Watercolor tattoos are usually beautiful, organic, graceful plays of color that use the skin as a canvas. Rather newly founded, the trend has since seen a lift due to artists that continue to push the aesthetic, methods and concepts to new heights of ingenuity. In this guide, we research the origins and techniques found within the Watercolor style.
The Origins of Watercolor Tattoos
The actual type of painting Watercolor tattoos stem from is practically primitive. In ancient times all pigments for painting were made from organic materials including earth substances like plants, minerals, animals, charred bones and the like. The first examples of watercolor painting may actually be traced to paleolithic cave paintings, however the first refined use of the medium is often thought to be the Egyptian papyrus scrolls. Later used for the Illuminated Manuscripts in the Middle Ages, watercolor painting did not see consistent and widespread use until the Renaissance.
The Techniques of Watercolor Tattoos
Although most tattoo artists used the watercolor medium to paint their flash, the stylistic differences between traditional artists and Watercolor tattoo artists is immediately recognizable. Of course, the affectations and predilections of each artist will naturally guide their personal aesthetic, but the use of foundation or lackthereof varies between the two styles.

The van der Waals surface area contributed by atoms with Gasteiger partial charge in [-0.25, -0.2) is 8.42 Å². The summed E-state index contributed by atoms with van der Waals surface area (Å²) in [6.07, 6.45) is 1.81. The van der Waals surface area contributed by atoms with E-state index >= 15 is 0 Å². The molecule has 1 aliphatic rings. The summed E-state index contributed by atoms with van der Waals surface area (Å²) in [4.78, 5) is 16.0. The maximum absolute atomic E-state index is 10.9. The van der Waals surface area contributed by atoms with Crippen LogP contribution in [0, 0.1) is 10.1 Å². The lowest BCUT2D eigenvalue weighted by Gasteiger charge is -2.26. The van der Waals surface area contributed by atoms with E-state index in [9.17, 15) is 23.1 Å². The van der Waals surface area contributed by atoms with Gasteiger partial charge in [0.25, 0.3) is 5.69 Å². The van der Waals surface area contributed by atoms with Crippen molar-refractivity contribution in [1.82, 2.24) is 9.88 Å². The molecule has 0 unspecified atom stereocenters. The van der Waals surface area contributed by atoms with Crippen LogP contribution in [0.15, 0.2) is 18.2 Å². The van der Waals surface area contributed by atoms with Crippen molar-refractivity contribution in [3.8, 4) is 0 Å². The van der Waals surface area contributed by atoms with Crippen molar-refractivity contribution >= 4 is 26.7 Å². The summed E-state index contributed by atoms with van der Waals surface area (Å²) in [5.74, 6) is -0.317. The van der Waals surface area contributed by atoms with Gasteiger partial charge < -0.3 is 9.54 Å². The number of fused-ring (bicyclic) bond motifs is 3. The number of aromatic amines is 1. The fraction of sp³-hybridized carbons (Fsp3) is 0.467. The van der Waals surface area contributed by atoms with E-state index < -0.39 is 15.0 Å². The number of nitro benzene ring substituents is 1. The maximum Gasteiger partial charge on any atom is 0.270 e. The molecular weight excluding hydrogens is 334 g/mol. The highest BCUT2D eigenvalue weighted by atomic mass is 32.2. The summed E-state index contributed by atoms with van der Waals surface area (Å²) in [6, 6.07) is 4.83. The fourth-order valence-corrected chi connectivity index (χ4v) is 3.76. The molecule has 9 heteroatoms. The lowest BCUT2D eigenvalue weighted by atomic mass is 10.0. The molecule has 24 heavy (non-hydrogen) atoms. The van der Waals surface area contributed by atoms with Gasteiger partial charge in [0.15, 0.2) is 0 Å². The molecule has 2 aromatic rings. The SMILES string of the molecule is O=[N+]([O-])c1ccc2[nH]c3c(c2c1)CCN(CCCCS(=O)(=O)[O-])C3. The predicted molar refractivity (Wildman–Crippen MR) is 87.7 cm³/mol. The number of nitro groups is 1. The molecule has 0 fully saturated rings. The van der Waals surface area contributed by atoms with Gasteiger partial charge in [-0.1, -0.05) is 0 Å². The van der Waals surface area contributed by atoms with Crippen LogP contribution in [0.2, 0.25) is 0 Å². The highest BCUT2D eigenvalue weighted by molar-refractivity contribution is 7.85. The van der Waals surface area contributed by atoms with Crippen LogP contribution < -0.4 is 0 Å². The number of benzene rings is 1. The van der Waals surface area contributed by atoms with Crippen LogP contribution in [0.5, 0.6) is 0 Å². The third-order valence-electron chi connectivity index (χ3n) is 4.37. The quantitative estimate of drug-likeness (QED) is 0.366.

Issues of Aging
Whether freehand, abstract, botanical portrayals, or perfect emulations of famed paintings, Watercolor tattooists rely on the use of color and fluid technique for their work. The lack of black however, is worrisome to many tattooists who maintain that the use of black outlines keeps color pigments from spreading and dispersing. The main issue with Watercolor tattoos to be short, is that they are say not to hold their shape and crispness as well without this foundational black outline.
Some Watercolor tattooists have settled the debate by simply using a black “skeleton” as an “underpainting” which helps keep colors in place. Others maintain that tattoo touch-up is completely normal for any tattoo, watercolor pieces included, and that it really isn’t an issue.
The reality is that traditional tattooists use a black outline on their work because the ink is carbon based. Once injected into the skin, the black carbon based ink becomes a ‘dam’ or wall for keeping colors in place, so the concern of spreading ink becomes a non-issue and the color stays put. Without that black carbon wall, colors used within the watercolor tattoo style tend to fade and disperse more quickly than that of a traditionally-applied piece.
In the end, it’s a matter of personal choice, and what the collector wants.
Regardless of the argument, the beauty of the aesthetic and designs is often hard to ignore.